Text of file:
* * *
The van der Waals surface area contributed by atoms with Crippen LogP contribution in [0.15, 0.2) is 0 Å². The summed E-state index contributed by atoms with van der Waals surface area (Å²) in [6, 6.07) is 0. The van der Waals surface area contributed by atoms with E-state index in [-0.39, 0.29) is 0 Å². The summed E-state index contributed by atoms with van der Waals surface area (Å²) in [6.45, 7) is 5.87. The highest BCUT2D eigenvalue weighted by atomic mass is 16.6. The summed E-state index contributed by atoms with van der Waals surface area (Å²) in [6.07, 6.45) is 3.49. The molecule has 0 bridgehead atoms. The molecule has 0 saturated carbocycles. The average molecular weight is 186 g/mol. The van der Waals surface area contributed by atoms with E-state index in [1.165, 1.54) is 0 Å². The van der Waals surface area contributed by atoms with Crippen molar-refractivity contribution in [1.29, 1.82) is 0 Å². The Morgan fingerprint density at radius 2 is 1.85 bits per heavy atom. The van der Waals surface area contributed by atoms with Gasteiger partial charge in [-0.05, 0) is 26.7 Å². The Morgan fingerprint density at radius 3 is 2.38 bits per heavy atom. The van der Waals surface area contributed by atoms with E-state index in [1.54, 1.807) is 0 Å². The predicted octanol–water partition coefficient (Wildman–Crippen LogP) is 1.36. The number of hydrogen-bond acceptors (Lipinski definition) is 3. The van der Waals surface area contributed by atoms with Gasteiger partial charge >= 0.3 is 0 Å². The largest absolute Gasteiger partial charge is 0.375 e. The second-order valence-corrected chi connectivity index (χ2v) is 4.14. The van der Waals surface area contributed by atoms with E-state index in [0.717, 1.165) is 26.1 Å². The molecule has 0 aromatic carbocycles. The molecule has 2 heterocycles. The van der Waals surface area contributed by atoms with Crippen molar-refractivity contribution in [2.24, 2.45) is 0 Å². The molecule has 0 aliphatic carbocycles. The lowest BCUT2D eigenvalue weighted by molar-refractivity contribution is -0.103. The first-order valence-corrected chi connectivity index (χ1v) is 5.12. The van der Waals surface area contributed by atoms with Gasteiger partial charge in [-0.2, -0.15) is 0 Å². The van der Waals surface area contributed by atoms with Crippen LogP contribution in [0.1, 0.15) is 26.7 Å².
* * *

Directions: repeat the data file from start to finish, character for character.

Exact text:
The van der Waals surface area contributed by atoms with Crippen LogP contribution in [0.15, 0.2) is 0 Å². The summed E-state index contributed by atoms with van der Waals surface area (Å²) in [6, 6.07) is 0. The van der Waals surface area contributed by atoms with E-state index in [-0.39, 0.29) is 0 Å². The summed E-state index contributed by atoms with van der Waals surface area (Å²) in [6.45, 7) is 5.87. The highest BCUT2D eigenvalue weighted by atomic mass is 16.6. The summed E-state index contributed by atoms with van der Waals surface area (Å²) in [6.07, 6.45) is 3.49. The molecule has 0 bridgehead atoms. The molecule has 0 saturated carbocycles. The average molecular weight is 186 g/mol. The van der Waals surface area contributed by atoms with E-state index in [1.165, 1.54) is 0 Å². The van der Waals surface area contributed by atoms with Crippen molar-refractivity contribution in [1.29, 1.82) is 0 Å². The Morgan fingerprint density at radius 2 is 1.85 bits per heavy atom. The van der Waals surface area contributed by atoms with Gasteiger partial charge in [-0.05, 0) is 26.7 Å². The Morgan fingerprint density at radius 3 is 2.38 bits per heavy atom. The van der Waals surface area contributed by atoms with E-state index in [1.54, 1.807) is 0 Å². The predicted octanol–water partition coefficient (Wildman–Crippen LogP) is 1.36. The number of hydrogen-bond acceptors (Lipinski definition) is 3. The van der Waals surface area contributed by atoms with Gasteiger partial charge >= 0.3 is 0 Å². The largest absolute Gasteiger partial charge is 0.375 e. The second-order valence-corrected chi connectivity index (χ2v) is 4.14. The van der Waals surface area contributed by atoms with E-state index in [0.717, 1.165) is 26.1 Å². The molecule has 0 aromatic carbocycles. The molecule has 2 heterocycles. The van der Waals surface area contributed by atoms with Crippen molar-refractivity contribution in [2.24, 2.45) is 0 Å². The molecule has 0 aliphatic carbocycles. The lowest BCUT2D eigenvalue weighted by molar-refractivity contribution is -0.103. The first-order valence-corrected chi connectivity index (χ1v) is 5.12. The van der Waals surface area contributed by atoms with Gasteiger partial charge in [-0.2, -0.15) is 0 Å². The van der Waals surface area contributed by atoms with Crippen LogP contribution in [0.1, 0.15) is 26.7 Å².